So, who was Les Baxter, you ask. Well, I didn't know him until I got these cds, but you've probably heard his music somewhere in the background of your life. Here's a quote from the liner notes that helps put him into perspective:
"Even in an age of electronic media, some historic moments go unrecorded. Such a turning point occurred in early 1956, when Les Baxter shared a TV variety show billing with a young Elvis Presley. Here was the immovable object meeting the irresistible force. Ultimately, the irresistible force won out. Today we know all about Elvis.... But we don't much know about Baxter, who in the mid-fifties was a pop sensation, bigger than Elvis and peering straight through this world into places far-away. And then -- boom -- Baxter met Elvis, and Elvis extinguished everything that came before him...
"Baxter's was leisure-time music for adults... This stuff is wonderfully batty. If Baxter's oeuver was wildly commercial then, now it seems wildly experimental, so serious it's funny and so funny it's John Cage [very experimental musician, I had to look him up]. This was the mainstream that time forgot..."
So what is his music like? Well, it's called 'exotica' and it's what you would hear in a tiki bar. It's the kind of music you can imagine in the soundtrack of a movie about some romantized, far-off, exotic locale, maybe somewhere in Polynesia or Africa or India or South America. The songs have titles like "Taboo" and "Temple of Gold" and "Jungle Flower" and "Voodoo Dreams." You get the idea. This is the music that brings fantasies of Indiana Jones adventures or maybe even the voyages of Sinbad, and I'm not talking about the comedian or the Disney animation. This is escapist music that has "... little or nothing to do with the genuine music of those places. They are Cold War fantasies of otherness... of a place where everywhere Americans go, they are liked. Loved -- these songs are hymns to Eros" (liner notes). Margaret Mead's Coming of Age in Samoa with its descriptions of the pagan and freely expressed sexuality of the 'primitives' had a big influence on Baxter's musical development. He "... understood, and wrote music for, the primitives filling up the American suburbs" (liner notes).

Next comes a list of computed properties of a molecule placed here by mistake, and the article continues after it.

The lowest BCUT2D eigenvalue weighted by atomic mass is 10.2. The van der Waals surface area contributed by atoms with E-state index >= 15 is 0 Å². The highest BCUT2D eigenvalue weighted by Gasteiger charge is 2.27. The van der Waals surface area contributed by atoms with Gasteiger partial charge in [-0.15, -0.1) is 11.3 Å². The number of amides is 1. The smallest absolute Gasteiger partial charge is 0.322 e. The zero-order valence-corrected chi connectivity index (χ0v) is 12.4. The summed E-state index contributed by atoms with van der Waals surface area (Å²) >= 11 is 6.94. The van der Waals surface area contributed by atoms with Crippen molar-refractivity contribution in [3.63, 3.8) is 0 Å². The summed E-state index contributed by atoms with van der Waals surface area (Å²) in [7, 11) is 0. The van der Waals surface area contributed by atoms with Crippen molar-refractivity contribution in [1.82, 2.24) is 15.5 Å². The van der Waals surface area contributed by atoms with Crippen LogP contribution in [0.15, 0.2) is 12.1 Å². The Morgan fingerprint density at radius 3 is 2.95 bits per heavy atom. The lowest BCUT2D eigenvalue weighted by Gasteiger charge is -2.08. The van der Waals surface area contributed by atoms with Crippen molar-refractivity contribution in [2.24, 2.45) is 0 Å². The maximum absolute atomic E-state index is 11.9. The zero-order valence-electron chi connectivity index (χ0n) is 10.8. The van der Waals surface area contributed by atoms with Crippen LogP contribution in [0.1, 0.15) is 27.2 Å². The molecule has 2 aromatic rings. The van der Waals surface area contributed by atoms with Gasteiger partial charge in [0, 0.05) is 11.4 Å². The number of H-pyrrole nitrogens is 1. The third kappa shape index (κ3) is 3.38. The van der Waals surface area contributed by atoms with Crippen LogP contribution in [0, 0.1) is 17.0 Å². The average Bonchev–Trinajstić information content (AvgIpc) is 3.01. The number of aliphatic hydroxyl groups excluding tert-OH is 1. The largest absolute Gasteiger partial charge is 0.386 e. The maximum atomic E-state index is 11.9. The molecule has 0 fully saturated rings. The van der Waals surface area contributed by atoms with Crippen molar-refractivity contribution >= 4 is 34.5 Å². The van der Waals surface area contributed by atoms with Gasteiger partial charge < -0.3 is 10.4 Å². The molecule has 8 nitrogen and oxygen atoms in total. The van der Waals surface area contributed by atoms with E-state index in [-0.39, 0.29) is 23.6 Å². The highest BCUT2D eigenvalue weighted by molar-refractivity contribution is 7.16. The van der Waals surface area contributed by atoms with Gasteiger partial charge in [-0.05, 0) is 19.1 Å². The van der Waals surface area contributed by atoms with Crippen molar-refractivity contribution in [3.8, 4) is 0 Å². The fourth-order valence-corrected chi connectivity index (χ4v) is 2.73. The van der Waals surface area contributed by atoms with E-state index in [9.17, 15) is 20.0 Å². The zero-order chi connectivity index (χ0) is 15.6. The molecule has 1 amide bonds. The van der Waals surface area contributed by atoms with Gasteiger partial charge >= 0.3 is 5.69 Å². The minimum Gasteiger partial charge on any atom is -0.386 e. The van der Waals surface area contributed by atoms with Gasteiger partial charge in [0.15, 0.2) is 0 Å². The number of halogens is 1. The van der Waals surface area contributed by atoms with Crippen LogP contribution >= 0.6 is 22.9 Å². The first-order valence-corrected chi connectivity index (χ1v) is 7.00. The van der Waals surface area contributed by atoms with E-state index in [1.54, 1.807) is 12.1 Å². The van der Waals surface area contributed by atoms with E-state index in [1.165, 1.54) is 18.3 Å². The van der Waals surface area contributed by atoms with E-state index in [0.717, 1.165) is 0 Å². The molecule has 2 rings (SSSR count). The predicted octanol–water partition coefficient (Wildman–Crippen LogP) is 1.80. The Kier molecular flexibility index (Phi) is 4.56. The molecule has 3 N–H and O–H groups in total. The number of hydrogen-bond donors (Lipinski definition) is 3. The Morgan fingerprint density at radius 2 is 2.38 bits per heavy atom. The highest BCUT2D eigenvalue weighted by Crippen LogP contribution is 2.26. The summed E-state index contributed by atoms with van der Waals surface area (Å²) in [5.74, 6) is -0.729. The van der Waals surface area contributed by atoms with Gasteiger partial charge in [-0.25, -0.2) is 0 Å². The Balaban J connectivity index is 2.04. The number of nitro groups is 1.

When I listen to this music I think about the contrast of our contemporary image of people in the 1950s with the image that this music inspires. "This was sensuousness devised to overwhelm the senses, to make commuter man lose all control" (liner notes). I wonder how many future hippies were conceived to this music. This wasn't the music of Ward and June Cleaver, or was it? It makes you wonder. It seems so avant-garde today that it's hard to imagine that so many of those suburban primitives might have been listening and doing other things to it. I can envision that some of the artists of the 1950s listened to it and that it somehow influenced their abstract expressionism. I can see the artistic gatherings where they smoked their dope and dreamed these exotic dreams. And people most certainly did smoke their dope back then too. As wonderful and beautiful as this music is under 'normal' conditions it truly shines when you listen in an altered state. However exotic this music is though, it is meticulous and impeccably recorded which only adds to its quirkiness. Sometimes I wonder how the musicians were able to keep straight faces while recording such odd music. And the 'aaahhhhing' and 'oooohhhhing' of the spare vocals makes me wonder what these people were thinking as they were performing. Were they thinking of technical issues such as breath control or were they carried away and fantasizing along with the music?